Working out before eating breakfast helps burn more fat and keeps your blood sugar in check, reveals study


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(Natural News) While it’s well-known that exercise is important to maintain good health, specifics like the best time to work out remain nebulous and confusing. Now, a team led by British researchers suggests that one optimal time to work out is before eating breakfast.

In their study, which was published in the Journal of Clinical Endocrinology & Metabolism, the researchers report that pre-breakfast exercise helps burn more fat and improve blood sugar levels than working out after a meal.

“The biggest takeaways from this study are that the timing of meals in relation to exercise can have a profound impact on the responses to exercise,” said co-author Javier Gonzalez, a senior lecturer in human physiology at the University of Bath in the United Kingdom.

Pre-breakfast exercise confers more health benefits

The researchers recruited dozens of obese or overweight men from the region around the city of Bath in England, asking them either to take up cycling or maintain their sedentary lifestyles. Those asked to exercise were required to eat their meals before 8 p.m. and either had to cycle first before breakfast or take a morning meal first.

After six weeks, the researchers found that the participants who worked out before breakfast burned twice the amount of fat and had lower insulin levels during exercise than those who ate a morning meal first.

Though an exercise-first routine didn’t lead to any weight loss differences, the researchers said that the participants responded better to insulin. This effect could keep their blood sugar levels in check and reduce their risk of conditions like cardiovascular disease and Type 2 diabetes. In addition, the researchers said that lower insulin levels are further beneficial for burning fats, as people who exercise first before breakfast end up using more of the fat from their fat tissues as fuel.

“For people looking to maximize the health benefits of exercise, performing some sessions in an overnight fasted state is likely to provide greater benefits than performing all sessions after breakfast,” said Gonzalez.

He added that increased fat usage as a result of pre-breakfast exercise persisted throughout six weeks of training even as the participants had gotten fitter. (Related: Move it, shake it: Increasing physical activity is linked to longevity regardless of intensity.)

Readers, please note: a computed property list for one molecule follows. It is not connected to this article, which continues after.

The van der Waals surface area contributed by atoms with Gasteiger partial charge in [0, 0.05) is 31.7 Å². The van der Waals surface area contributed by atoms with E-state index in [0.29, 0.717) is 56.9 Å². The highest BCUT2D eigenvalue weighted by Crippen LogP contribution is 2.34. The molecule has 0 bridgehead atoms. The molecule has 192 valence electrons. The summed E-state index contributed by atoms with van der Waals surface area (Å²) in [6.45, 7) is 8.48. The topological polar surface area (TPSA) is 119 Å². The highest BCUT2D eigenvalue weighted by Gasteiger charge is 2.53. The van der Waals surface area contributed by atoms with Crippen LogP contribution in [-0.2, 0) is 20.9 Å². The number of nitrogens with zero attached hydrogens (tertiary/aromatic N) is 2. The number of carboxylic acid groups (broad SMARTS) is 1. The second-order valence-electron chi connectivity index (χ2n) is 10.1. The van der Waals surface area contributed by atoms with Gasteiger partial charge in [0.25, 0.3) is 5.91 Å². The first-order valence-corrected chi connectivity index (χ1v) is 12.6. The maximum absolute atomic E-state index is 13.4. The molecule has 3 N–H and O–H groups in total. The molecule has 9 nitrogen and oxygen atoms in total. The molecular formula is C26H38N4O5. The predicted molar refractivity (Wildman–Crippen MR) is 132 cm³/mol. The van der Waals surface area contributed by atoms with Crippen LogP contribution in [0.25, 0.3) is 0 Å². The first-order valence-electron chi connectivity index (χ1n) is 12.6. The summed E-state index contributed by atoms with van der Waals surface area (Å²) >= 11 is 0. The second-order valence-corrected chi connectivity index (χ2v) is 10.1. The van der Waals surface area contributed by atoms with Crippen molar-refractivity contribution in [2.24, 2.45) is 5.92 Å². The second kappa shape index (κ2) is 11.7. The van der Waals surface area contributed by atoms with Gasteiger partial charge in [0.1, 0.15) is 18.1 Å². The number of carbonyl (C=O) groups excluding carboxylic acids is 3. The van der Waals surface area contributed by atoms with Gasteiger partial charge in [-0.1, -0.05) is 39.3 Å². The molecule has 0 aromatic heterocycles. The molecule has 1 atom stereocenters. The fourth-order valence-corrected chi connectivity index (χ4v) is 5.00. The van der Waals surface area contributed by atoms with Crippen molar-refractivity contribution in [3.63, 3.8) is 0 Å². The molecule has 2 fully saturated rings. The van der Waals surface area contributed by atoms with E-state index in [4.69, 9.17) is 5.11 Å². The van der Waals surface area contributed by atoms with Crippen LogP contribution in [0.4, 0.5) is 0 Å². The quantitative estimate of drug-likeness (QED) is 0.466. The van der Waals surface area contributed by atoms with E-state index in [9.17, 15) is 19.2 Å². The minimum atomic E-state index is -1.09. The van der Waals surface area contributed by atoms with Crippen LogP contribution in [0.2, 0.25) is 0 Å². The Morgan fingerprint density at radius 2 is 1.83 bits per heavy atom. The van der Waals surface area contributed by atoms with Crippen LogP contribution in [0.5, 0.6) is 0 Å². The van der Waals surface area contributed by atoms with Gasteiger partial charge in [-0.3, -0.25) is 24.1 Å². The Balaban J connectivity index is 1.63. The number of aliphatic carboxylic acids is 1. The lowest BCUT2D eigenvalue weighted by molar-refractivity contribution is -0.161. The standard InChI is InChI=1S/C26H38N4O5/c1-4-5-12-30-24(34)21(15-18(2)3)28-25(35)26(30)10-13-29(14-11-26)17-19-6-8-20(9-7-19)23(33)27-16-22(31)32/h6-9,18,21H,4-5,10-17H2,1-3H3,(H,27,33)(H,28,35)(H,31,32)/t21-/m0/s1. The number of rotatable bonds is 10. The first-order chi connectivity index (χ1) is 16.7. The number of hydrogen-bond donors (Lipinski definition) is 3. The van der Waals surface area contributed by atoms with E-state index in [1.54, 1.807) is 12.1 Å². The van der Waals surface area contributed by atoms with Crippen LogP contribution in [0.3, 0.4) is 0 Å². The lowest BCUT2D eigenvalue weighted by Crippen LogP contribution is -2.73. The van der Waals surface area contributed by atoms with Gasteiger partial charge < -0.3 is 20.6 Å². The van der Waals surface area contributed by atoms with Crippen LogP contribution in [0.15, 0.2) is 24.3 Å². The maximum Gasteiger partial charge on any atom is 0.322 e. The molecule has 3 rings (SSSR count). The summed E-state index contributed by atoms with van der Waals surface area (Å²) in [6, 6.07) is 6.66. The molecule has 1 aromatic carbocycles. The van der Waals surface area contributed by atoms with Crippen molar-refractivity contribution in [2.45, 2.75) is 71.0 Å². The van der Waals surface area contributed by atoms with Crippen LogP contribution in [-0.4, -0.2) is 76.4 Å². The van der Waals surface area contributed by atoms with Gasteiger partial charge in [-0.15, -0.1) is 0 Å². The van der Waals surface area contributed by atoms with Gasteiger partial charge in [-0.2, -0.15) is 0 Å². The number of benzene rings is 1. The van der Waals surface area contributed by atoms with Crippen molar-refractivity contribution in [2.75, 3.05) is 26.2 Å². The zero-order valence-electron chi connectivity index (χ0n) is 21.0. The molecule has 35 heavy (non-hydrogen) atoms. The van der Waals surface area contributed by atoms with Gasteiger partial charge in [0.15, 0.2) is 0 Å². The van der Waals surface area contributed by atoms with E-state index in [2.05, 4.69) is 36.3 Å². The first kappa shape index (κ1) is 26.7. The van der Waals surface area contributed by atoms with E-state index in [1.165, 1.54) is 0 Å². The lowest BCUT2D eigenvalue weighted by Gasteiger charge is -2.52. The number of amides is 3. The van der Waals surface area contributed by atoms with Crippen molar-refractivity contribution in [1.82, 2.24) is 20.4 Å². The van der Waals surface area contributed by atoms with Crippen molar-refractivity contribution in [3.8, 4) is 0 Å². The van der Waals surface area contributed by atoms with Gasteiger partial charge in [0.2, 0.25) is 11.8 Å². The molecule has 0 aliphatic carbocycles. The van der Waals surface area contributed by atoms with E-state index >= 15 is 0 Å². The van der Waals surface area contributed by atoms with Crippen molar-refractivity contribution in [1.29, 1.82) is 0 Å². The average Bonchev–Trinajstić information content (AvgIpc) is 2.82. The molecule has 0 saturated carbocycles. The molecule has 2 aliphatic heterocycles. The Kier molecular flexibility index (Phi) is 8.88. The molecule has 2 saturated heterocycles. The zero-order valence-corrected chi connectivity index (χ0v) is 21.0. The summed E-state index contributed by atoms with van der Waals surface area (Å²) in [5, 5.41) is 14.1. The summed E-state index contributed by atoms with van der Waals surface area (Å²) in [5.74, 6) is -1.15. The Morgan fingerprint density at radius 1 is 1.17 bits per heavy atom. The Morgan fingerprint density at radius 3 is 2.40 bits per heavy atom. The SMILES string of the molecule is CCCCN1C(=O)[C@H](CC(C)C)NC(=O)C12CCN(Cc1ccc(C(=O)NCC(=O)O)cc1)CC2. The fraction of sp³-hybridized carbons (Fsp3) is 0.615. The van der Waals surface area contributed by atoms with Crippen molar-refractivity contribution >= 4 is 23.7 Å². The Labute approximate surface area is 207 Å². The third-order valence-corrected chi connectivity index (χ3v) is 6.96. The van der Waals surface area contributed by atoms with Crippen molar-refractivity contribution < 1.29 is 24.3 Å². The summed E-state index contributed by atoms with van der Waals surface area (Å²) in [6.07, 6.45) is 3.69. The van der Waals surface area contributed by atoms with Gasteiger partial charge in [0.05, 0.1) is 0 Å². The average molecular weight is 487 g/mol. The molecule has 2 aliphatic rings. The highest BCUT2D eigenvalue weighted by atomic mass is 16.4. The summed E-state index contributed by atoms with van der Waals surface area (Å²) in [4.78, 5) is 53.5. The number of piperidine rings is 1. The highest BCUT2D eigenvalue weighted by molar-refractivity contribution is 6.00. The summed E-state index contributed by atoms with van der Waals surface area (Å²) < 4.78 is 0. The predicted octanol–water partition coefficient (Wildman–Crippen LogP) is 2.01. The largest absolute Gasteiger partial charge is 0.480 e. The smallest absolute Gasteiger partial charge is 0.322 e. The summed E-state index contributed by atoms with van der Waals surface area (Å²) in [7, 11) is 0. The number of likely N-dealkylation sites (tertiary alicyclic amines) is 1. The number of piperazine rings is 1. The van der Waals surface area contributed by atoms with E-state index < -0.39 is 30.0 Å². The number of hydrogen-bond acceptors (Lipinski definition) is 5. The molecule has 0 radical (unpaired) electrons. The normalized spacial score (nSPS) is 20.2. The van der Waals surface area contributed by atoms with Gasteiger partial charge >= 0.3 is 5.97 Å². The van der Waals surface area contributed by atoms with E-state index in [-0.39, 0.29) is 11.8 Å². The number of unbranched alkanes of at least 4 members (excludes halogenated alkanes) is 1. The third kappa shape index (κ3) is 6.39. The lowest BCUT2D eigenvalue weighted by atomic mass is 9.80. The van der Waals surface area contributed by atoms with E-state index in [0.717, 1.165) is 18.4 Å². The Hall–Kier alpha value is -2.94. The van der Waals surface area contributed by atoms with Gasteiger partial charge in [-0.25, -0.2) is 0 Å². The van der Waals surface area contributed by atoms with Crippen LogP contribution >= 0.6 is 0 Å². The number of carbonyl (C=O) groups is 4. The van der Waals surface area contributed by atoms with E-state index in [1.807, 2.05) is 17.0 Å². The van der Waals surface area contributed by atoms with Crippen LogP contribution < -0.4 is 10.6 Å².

Todd Astorino, a professor of kinesiology at California State University San Marcos, said that while the findings were not novel, the study is one of the first to show that high insulin levels can be reduced with exercise before, but not after, carbohydrate intake. Astorino, who was not part of the research, said that this finding serves as a lesson for both diabetics and people at risk of Type 2 diabetes.

“[Exercise] should be done in the fasted state to foster this reduction in the insulin response to a meal, which is linked to overall metabolic health status,” explained Astorino.

Tips to maximize the health benefits of exercise

Take a look at the following tips to get the most out of exercise: (h/t to MayoClinc.org)

  • Eat a healthy breakfast – A healthy breakfast boosts your energy levels and alertness and provides essential nutrients required for good health. Healthy breakfast options include whole-grain cereal, banana and yogurt.
  • Watch the portion size of your meal – Eating too much can make you feel sluggish while eating too little might not restore the energy you lost after exercise. Be sure to eat adequate meals.
  • Eat healthy snacks – Healthy snacks can help replenish your stored glucose and speed up muscle recovery. Good snack options include peanut butter sandwiches and fruits like apples and cantaloupes.
  • Drink plenty of water – You need adequate fluids before, during and after exercise to prevent dehydration.

Keep in mind that the food you eat and the timing of your meals are just as important as the amount of exercise you do. Learn more about the best workout habits at Slender.news.

Sources include:

Healthline.com

MayoClinc.org


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